Shola Omotola held the Claude Ake Memorial Lecture
DPCR congratulates new doctor in peace research
Bruce M. Russett 1935-2023
2023 Nobel Peace Prize: Promoting human rights for women
Isak Svensson appointed as the new Dag Hammarskjöld Professor
New newsletter from UCDP
Welcome new students
AMC Cross-Disciplinary Conference 2023
Karen Brounéus winner of the Free Distinguished Teaching Award
New RJ program at the DPCR: Societies at Risk
Riksbankens Jubileumsfond decided last week to fund the “Societies at Risk” program, directed by Håvard Hegre and mainly based at the department. In addition to Håvard, it will involve Ashok Swain, Paola Vesco, Magnus Öberg, Nina von Uexkull, and Jonathan Hall at the department, as well as Johan von Schreeb and Anneli Eriksson at KI, Debarati Guha-Sapir at CRED, Tilman Brück at ISDC, Hannes Mueller at AUB Barcelona, Michael Colaresi at Pitt, Staffan Lindberg at GU, and Christopher Rauh at Cambridge.
Title and abstract:
Societies at risk: The impact of armed conflict on human development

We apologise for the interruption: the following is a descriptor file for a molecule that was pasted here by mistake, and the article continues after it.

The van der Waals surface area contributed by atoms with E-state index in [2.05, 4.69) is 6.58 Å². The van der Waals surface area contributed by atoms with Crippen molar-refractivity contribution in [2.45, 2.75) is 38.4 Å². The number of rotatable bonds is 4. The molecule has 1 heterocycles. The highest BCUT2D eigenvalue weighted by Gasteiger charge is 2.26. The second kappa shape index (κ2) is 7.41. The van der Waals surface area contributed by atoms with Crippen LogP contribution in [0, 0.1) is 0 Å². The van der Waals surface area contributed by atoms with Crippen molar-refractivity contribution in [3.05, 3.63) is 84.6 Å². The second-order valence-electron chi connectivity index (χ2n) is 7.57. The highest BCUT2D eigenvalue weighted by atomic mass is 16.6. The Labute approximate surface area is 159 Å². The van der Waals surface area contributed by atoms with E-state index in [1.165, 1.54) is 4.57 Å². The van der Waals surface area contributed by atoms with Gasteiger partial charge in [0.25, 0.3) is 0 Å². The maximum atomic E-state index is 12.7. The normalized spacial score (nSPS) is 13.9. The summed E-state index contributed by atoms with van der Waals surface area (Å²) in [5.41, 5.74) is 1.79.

Armed conflict is human development in reverse. The full scale of conflicts' impacts remains unknown, however, and fragmentation of research into multiple academic fields limits our understanding. This multi-disciplinary programme brings together scholars from economics, epidemiology, political science, and conflict research to study the impacts in much more detail and comprehensiveness than earlier studies. It takes a risk-analysis perspective, assessing the expected impact as a function of hazard, exposure, and vulnerability, and consider effects at both the macro and micro level, on economies, health, water security, political institutions and human rights, and forced migration. It will model exposure to conflict events by accounting for how effects of observed, overt violence are transmitted to locations far from the violence itself and over time, identify conditions that make local communities, marginalized groups, and women particularly vulnerable to the effects, and study how conflict increases their vulnerability to other shocks such as natural disasters. Hazard will be modeled through an early-warning system, expanding the well-established ViEWS system, to also alert observers to particularly detrimental occurrences of violence. Throughout, the programme will study how the various impacts and vulnerabilities identified work to reinforce each other, and formulate policy recommendations for parties seeking to reduce the impact on human development.